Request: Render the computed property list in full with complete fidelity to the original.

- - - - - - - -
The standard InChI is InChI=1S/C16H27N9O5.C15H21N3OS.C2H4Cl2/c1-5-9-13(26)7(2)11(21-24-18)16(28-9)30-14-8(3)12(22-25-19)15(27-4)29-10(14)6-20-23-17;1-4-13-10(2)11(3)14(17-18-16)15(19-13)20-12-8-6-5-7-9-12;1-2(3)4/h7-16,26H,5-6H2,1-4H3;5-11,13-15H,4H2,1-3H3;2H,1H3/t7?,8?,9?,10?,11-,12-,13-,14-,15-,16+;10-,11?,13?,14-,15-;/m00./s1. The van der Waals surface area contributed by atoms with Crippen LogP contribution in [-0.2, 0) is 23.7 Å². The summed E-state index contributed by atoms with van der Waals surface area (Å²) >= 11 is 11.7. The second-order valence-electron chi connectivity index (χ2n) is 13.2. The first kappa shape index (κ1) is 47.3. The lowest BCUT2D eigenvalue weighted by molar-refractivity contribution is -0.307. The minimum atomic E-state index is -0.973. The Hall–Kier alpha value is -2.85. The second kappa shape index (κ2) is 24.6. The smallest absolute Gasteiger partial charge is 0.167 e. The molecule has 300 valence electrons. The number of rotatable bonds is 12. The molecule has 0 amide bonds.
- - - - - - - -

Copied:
The standard InChI is InChI=1S/C16H27N9O5.C15H21N3OS.C2H4Cl2/c1-5-9-13(26)7(2)11(21-24-18)16(28-9)30-14-8(3)12(22-25-19)15(27-4)29-10(14)6-20-23-17;1-4-13-10(2)11(3)14(17-18-16)15(19-13)20-12-8-6-5-7-9-12;1-2(3)4/h7-16,26H,5-6H2,1-4H3;5-11,13-15H,4H2,1-3H3;2H,1H3/t7?,8?,9?,10?,11-,12-,13-,14-,15-,16+;10-,11?,13?,14-,15-;/m00./s1. The van der Waals surface area contributed by atoms with Crippen LogP contribution in [-0.2, 0) is 23.7 Å². The summed E-state index contributed by atoms with van der Waals surface area (Å²) >= 11 is 11.7. The second-order valence-electron chi connectivity index (χ2n) is 13.2. The first kappa shape index (κ1) is 47.3. The lowest BCUT2D eigenvalue weighted by molar-refractivity contribution is -0.307. The minimum atomic E-state index is -0.973. The Hall–Kier alpha value is -2.85. The second kappa shape index (κ2) is 24.6. The smallest absolute Gasteiger partial charge is 0.167 e. The molecule has 300 valence electrons. The number of rotatable bonds is 12. The molecule has 0 amide bonds.